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Wartime Diets That Saved Nations

January 10, 2024 0 Comments

Wartime Diets That Saved Nations - women cooking over a fire

Starvation and food insecurity are war tactics.

For instance, we’ve heard about how Hitler starved those in concentration camps. But did you know he planned to limit food far beyond concentration camps?

According to National Geographic, “Nazi Germany drew up a ‘Hunger Plan’ during World War II that, had it been implemented, could have resulted in the starvation of some 20 million people or more in territory controlled by the Soviet Union. Hundreds of thousands did starve to death during the German siege of Leningrad (St. Petersburg), Soviet Union, between 1941 and 1944.”

To combat the threat of food insecurity during the war, the British produced a variety of wartime diets.

Additionally, Americans strove to do their part to support their troops by embracing wartime diets on the homefront.

During times of war, it is necessary to ration food and be resourceful to survive.

I imagine people weren’t thrilled at having to use ration books, but at the same time, I have a deep appreciation for their willingness to do so in order to support their fellow countrymen.

A U.S. advertisement from WWI states, “Food Will Win The War. You came here seeking Freedom. You must now help to preserve it. Wheat is needed for the allies. Waste Nothing.”

It isn’t just about civic duty or forced rationing.

During periods of war, people will go to great lengths to provide food for their families.

Fortunately, by looking through history, we can learn how to create meals using limited ingredients to help our families survive during seasons when food is limited.

Cook Homemade Meals with Basic Ingredients

WWII biscuits

We’ve become a bit spoiled by processed foods, frozen foods, and various flavors.

During WWI and WWII, people cooked meals at home using the most basic ingredients—which were rationed.

Here is an example of a weekly ration for one adult during WWII:

  • Bacon & ham: 4 oz
  • Meat: the value of 1 shilling & sixpence (approximately 1 lb of meat)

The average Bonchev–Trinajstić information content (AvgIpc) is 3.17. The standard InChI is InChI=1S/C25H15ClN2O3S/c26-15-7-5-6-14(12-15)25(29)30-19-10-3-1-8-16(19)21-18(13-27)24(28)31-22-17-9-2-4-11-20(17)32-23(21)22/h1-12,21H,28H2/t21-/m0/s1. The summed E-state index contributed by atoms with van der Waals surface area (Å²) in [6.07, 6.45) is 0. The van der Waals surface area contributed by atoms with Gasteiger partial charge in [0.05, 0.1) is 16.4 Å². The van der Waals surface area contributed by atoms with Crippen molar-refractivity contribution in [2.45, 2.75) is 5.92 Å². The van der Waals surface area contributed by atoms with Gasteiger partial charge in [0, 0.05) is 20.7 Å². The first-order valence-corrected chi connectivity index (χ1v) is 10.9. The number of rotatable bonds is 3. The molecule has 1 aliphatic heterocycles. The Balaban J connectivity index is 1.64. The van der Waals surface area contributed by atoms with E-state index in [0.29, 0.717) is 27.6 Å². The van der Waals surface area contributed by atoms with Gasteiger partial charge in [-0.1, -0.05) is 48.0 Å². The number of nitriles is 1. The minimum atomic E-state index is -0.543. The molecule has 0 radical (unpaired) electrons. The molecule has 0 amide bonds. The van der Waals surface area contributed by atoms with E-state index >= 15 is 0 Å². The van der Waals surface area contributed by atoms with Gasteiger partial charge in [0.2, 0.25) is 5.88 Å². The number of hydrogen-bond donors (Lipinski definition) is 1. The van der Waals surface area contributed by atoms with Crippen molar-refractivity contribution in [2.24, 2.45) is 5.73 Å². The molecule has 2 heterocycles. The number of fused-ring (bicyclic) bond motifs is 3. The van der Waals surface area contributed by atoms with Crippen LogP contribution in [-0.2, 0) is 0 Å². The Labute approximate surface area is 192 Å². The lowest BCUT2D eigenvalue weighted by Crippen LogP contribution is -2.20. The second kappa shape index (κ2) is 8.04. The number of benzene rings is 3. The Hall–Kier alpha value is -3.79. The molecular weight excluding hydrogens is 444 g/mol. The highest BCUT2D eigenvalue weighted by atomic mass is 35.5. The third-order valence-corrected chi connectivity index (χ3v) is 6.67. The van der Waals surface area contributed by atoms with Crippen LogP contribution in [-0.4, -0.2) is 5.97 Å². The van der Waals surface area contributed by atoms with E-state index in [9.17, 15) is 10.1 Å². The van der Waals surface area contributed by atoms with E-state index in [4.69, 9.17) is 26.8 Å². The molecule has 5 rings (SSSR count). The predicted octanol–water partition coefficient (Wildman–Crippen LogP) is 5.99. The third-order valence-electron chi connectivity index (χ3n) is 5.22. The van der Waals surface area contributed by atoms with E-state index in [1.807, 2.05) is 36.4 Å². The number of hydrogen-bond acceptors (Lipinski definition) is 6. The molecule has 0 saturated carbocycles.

• Butter: 2 oz
  • Cheese: 2 oz
  • Margarine: 4 oz
  • Cooking fat: 4 oz
  • Milk: 3 pints
  • Sugar: 8 oz
  • Preserves: 1 lb every 2 months
  • Tea: 2 oz
  • Eggs: 1 fresh egg per week
  • Sweets & candy: 12 oz every 4 weeks

Citizens received ration points to use toward tinned goods or imported goods. They used these additional rations for things like cans of tinned fish or dried fruit.

Can you produce your own food from scratch using this limited list of ingredients? Of course you can!

But it is much easier if you have a garden and a stocked supply of emergency staples, such as sugar and butter powder.

Waste Nothing

Chicken broth in a pot

One of the mantras of the World Wars was “waste nothing.”

You finished the food on your plate. If you couldn’t, you found a way to use the leftovers.

Every part of the chicken was used—down to the bones for making broth.

This push to “waste nothing” led to a sharp increase in food preservation.

Canning food was one of the main ways they preserved food during WWI.

According to Food Revolutions, “In 1917, women preserved over 500,000,000 quart jars of garden produce and by 1918, had stored 1,450,000,000 quart jars.”

The idea of food preservation was once again at the forefront of people’s minds during WWII.

One poster from WWII reads, “We’ll have lots to eat this winter, won’t we, Mother?” with an image of a mother and daughter canning. The bottom of the poster reads, “Grow your own. Can your own.”

Ava Milam, Dean of the Home Economics Department at Oregon State College during WWII, said, “Every individual homemaker in Oregon can help in the nutrition for defense program by canning, freezing, drying, and storing every bit of fruit, vegetables, and other foods that she can obtain and process. […] If surplus fruit is going to waste or is easily available, it is not only the right but the patriotic duty of homemakers to obtain more canning sugar if necessary and put up more food for future use."